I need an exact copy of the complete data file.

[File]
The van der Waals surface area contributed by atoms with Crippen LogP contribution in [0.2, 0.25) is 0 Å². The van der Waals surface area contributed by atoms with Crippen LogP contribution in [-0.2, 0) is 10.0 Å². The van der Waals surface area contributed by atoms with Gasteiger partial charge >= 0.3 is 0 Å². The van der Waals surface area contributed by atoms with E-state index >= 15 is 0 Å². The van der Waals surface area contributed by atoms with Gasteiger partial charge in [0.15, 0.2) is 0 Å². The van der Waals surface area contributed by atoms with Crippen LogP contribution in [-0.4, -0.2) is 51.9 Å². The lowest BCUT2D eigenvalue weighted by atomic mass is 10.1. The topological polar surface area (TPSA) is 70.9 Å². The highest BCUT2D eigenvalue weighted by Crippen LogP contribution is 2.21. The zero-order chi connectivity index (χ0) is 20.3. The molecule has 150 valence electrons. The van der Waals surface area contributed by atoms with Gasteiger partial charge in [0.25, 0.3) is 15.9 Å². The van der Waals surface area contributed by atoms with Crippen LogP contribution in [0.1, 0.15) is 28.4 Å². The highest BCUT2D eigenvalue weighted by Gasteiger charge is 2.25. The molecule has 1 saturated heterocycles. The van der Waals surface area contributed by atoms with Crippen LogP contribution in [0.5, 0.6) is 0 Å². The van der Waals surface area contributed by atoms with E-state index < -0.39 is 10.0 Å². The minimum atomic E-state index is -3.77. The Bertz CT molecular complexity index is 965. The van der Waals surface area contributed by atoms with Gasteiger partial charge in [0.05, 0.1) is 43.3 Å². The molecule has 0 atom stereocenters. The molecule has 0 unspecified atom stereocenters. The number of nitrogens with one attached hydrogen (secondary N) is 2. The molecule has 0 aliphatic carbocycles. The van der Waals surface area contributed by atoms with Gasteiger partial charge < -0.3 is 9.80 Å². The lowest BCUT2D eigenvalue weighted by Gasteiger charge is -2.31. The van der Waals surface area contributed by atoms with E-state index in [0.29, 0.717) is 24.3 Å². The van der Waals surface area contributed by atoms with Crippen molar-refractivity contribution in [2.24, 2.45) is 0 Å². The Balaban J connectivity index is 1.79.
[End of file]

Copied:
The van der Waals surface area contributed by atoms with Crippen LogP contribution in [0.2, 0.25) is 0 Å². The van der Waals surface area contributed by atoms with Crippen LogP contribution in [-0.2, 0) is 10.0 Å². The van der Waals surface area contributed by atoms with Gasteiger partial charge >= 0.3 is 0 Å². The van der Waals surface area contributed by atoms with E-state index >= 15 is 0 Å². The van der Waals surface area contributed by atoms with Gasteiger partial charge in [0.15, 0.2) is 0 Å². The van der Waals surface area contributed by atoms with Crippen LogP contribution in [-0.4, -0.2) is 51.9 Å². The lowest BCUT2D eigenvalue weighted by atomic mass is 10.1. The topological polar surface area (TPSA) is 70.9 Å². The highest BCUT2D eigenvalue weighted by Crippen LogP contribution is 2.21. The zero-order chi connectivity index (χ0) is 20.3. The molecule has 150 valence electrons. The van der Waals surface area contributed by atoms with Gasteiger partial charge in [0.25, 0.3) is 15.9 Å². The van der Waals surface area contributed by atoms with Crippen LogP contribution in [0.1, 0.15) is 28.4 Å². The highest BCUT2D eigenvalue weighted by Gasteiger charge is 2.25. The molecule has 1 saturated heterocycles. The van der Waals surface area contributed by atoms with Crippen LogP contribution in [0.5, 0.6) is 0 Å². The van der Waals surface area contributed by atoms with E-state index < -0.39 is 10.0 Å². The minimum atomic E-state index is -3.77. The Bertz CT molecular complexity index is 965. The van der Waals surface area contributed by atoms with Gasteiger partial charge in [0.05, 0.1) is 43.3 Å². The molecule has 0 atom stereocenters. The molecule has 0 unspecified atom stereocenters. The number of nitrogens with one attached hydrogen (secondary N) is 2. The molecule has 0 aliphatic carbocycles. The van der Waals surface area contributed by atoms with Gasteiger partial charge < -0.3 is 9.80 Å². The lowest BCUT2D eigenvalue weighted by Gasteiger charge is -2.31. The van der Waals surface area contributed by atoms with E-state index in [0.29, 0.717) is 24.3 Å². The van der Waals surface area contributed by atoms with Crippen molar-refractivity contribution in [2.24, 2.45) is 0 Å². The Balaban J connectivity index is 1.79.